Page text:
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Majority of Canadians have ‘substantially’ changed grocery shopping habits: Study

New research offers insights into how Canadians are navigating high food prices ahead of Thanksgiving
thanksgiving grocery shopping

A majority of Canadians have substantially altered their grocery shopping habits in recent months to counteract the impact of food inflation on their budgets. 

The Agri-Food Analytics Lab at Dalhousie University, in collaboration with Caddle, conducted a survey of more than 5,000 Canadians in September, finding that 64.1% have changed their grocery shopping habits.

Eighty six per cent of respondents consider themselves more price-conscious compared to last year, while 55% are taking advantage of cost-saving opportunities, such as coupons (74.8%), food-rescuing apps (52.8%), loyalty programs (79.2%) and “enjoy tonight” deals (41.4%).

READ: Grocery CEOs meet with federal ministers, agree to work to stabilize food prices

Just under half (49.7%) of Canadians have contemplated growing their own food.

Notably, 59.3% are more inclined to visit discount stores while 47% have increased their visits to dollar stores compared to last year.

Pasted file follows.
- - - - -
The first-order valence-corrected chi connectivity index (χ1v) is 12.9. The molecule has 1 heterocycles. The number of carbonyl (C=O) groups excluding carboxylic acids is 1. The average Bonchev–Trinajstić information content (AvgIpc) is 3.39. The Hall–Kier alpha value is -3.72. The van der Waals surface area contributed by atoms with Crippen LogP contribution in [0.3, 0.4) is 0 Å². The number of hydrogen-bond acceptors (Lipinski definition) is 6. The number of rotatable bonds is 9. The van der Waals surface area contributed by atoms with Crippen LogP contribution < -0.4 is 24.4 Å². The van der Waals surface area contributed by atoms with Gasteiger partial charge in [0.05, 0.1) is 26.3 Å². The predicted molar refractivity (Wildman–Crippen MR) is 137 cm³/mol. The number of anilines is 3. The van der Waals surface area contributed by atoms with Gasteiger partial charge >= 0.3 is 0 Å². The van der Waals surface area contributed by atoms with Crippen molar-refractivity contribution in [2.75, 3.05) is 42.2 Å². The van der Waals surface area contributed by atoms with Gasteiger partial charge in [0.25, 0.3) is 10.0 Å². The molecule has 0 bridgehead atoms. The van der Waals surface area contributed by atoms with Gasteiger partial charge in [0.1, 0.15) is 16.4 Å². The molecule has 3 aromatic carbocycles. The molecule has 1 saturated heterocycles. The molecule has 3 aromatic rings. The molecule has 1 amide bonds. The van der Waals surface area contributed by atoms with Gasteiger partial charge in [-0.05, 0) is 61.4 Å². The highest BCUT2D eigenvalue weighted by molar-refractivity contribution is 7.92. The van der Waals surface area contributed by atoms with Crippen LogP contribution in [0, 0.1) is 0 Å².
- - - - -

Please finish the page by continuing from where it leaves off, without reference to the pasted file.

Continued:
A smaller portion (18.5%) of respondents are frequenting farmers’ markets more often, while 17% have embraced online transactions for food purchases for over a year.

Private label brands remain popular with shoppers, as 63.8% of Canadians report buying store brands over national brands as a cost-saving measure. 

Over the past 12 months, 41.2% of Canadians say they visit grocery stores less frequently and stock up on foods strategically. Conversely, 26.5% are going to the grocery store more often to capitalize on deals and purchasing enough food to last two to three days. 

A substantial 79.1% of Canadians assert that they have significantly reduced food waste in the past year.

Nearly half (49.2%) have reduced the quantity of meat or protein sources they purchase due to higher food costs, up from the previous year. 

While 45.5% prioritize cost over nutritional value when grocery shopping, 63.3% of Canadians worry that compromising on nutrition due to high food prices may have adverse long-term effects on their health. 

READ: Millennial, gen Z grocery shopping habits change as cost of living increases

The greatest generation has the highest percentage (54.7%) of respondents prioritizing cost over nutritional value. Millennials (68.7%) were the most concerned about the potential health impacts of prioritizing cost, while boomers (34.6%) were the least likely to prioritize cost over nutritional value.

"I believe that this survey sheds important light on the evolving challenges that Canadians face when it comes to their grocery shopping habits and their concerns about nutrition in the face of rising food prices. It's evident that these challenges are not just economic but also deeply tied to the daily lives and well-being of Canadians,” said Sylvain Charlebois, director of the Agri-Food Analytics Lab, in a statement.

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